By P. E. Garcia
Alan Disaster is the excitement and boredom and embarrassment of youth. He’s you when you cry at a movie and shovel Sour Patch Kids into your mouth, a thin line of sugary drool dangling from your lip.
Alan Disaster is the thin layer of sweat on your skin and the taste of latex as your dentist pries into your mouth to scratch at your teeth. He’s a waning migraine, once an ocean wave, massive and looming, now the sea at the shore, shallow and barely able to reach the tip of your toes.
He’s your undeserved sense of pride, the sharp taste of ash the first time you smoke a cigarette, the misery of poverty, the misery of want, the misery of need; you see him, but there’s nothing you can do.
Alan Disaster is the nausea of depression, the grit of cheese cracker crumbs in the crevice of your couch, the noise of a television when you sit at home and try not to be lonely, the sensation of insects crawling on you, burrowing under your skin and walking along your nerves. He was me when I took a whole thing of Dramamine, a girl I knew in high school talked at me with three heads, a stop sign said my name and I threw up in the gutter.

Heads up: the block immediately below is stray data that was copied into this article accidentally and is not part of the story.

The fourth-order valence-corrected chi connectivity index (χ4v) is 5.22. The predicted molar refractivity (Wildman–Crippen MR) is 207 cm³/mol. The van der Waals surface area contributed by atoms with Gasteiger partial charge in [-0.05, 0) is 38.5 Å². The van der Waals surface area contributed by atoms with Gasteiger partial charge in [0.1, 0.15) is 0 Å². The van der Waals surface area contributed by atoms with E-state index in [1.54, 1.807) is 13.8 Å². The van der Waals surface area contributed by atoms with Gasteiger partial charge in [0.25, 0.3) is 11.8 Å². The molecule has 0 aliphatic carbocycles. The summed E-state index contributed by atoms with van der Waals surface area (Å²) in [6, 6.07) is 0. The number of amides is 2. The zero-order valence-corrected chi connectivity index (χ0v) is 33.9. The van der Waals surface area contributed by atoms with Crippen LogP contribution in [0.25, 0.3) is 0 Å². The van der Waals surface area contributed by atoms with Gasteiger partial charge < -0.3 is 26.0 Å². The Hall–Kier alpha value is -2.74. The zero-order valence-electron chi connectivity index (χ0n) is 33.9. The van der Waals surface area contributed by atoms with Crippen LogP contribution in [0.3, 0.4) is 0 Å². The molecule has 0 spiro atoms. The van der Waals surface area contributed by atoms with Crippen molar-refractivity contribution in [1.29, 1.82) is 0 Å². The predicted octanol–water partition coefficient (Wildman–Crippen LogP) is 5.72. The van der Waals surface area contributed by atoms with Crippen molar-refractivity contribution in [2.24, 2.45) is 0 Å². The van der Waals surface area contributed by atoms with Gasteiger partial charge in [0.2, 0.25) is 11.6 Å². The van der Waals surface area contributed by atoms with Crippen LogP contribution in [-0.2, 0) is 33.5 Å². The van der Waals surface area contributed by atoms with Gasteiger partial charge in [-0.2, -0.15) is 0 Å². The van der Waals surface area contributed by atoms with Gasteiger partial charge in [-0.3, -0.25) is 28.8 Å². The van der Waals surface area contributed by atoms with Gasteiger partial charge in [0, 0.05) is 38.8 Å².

Alan Disaster is the stench of sweat and cum you’ve grown to love as it lies beside you in bed. He’s a serious opinion you hold about who should win The Voice.
Alan Disaster is the fragmented sidewalk, the state of your soul, a bulb burnt out in heaven, the blood between your teeth. He’s a man with bones, with muscle, and an eyeball that gazes into the mirror of humanity, and looking, sees what?
Originally published by Queen Mob’s Teahouse.